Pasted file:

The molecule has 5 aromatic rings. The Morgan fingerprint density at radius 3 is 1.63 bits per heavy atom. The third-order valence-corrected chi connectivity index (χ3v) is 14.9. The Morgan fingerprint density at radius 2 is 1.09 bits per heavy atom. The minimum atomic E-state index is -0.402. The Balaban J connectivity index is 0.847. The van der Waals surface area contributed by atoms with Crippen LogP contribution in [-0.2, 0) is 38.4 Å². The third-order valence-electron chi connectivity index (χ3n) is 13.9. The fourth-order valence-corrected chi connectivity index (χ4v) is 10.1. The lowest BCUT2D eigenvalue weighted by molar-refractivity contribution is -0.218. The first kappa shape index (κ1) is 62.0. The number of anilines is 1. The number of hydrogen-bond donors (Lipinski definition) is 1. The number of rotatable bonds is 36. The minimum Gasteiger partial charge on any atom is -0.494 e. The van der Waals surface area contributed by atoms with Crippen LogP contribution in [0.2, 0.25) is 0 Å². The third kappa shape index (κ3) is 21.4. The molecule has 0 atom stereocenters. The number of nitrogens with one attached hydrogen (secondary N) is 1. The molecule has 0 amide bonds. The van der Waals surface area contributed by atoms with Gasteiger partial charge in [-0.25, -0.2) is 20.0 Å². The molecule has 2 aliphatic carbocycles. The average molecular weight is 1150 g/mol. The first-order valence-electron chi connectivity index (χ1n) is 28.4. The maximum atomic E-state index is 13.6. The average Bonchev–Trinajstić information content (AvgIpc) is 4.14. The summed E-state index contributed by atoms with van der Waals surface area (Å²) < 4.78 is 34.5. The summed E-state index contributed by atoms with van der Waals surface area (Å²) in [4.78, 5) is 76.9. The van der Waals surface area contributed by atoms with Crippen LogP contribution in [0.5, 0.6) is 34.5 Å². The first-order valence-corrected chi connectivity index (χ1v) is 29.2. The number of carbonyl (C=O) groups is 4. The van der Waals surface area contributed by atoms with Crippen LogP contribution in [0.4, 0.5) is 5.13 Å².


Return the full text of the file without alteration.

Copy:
The molecule has 5 aromatic rings. The Morgan fingerprint density at radius 3 is 1.63 bits per heavy atom. The third-order valence-corrected chi connectivity index (χ3v) is 14.9. The Morgan fingerprint density at radius 2 is 1.09 bits per heavy atom. The minimum atomic E-state index is -0.402. The Balaban J connectivity index is 0.847. The van der Waals surface area contributed by atoms with Crippen LogP contribution in [-0.2, 0) is 38.4 Å². The third-order valence-electron chi connectivity index (χ3n) is 13.9. The fourth-order valence-corrected chi connectivity index (χ4v) is 10.1. The lowest BCUT2D eigenvalue weighted by molar-refractivity contribution is -0.218. The first kappa shape index (κ1) is 62.0. The number of anilines is 1. The number of hydrogen-bond donors (Lipinski definition) is 1. The number of rotatable bonds is 36. The minimum Gasteiger partial charge on any atom is -0.494 e. The van der Waals surface area contributed by atoms with Crippen LogP contribution in [0.2, 0.25) is 0 Å². The third kappa shape index (κ3) is 21.4. The molecule has 0 atom stereocenters. The number of nitrogens with one attached hydrogen (secondary N) is 1. The molecule has 0 amide bonds. The van der Waals surface area contributed by atoms with Gasteiger partial charge in [-0.25, -0.2) is 20.0 Å². The molecule has 2 aliphatic carbocycles. The average molecular weight is 1150 g/mol. The first-order valence-electron chi connectivity index (χ1n) is 28.4. The maximum atomic E-state index is 13.6. The average Bonchev–Trinajstić information content (AvgIpc) is 4.14. The summed E-state index contributed by atoms with van der Waals surface area (Å²) < 4.78 is 34.5. The summed E-state index contributed by atoms with van der Waals surface area (Å²) in [4.78, 5) is 76.9. The van der Waals surface area contributed by atoms with Crippen LogP contribution in [0.5, 0.6) is 34.5 Å². The first-order valence-corrected chi connectivity index (χ1v) is 29.2. The number of carbonyl (C=O) groups is 4. The van der Waals surface area contributed by atoms with Crippen LogP contribution in [0.4, 0.5) is 5.13 Å².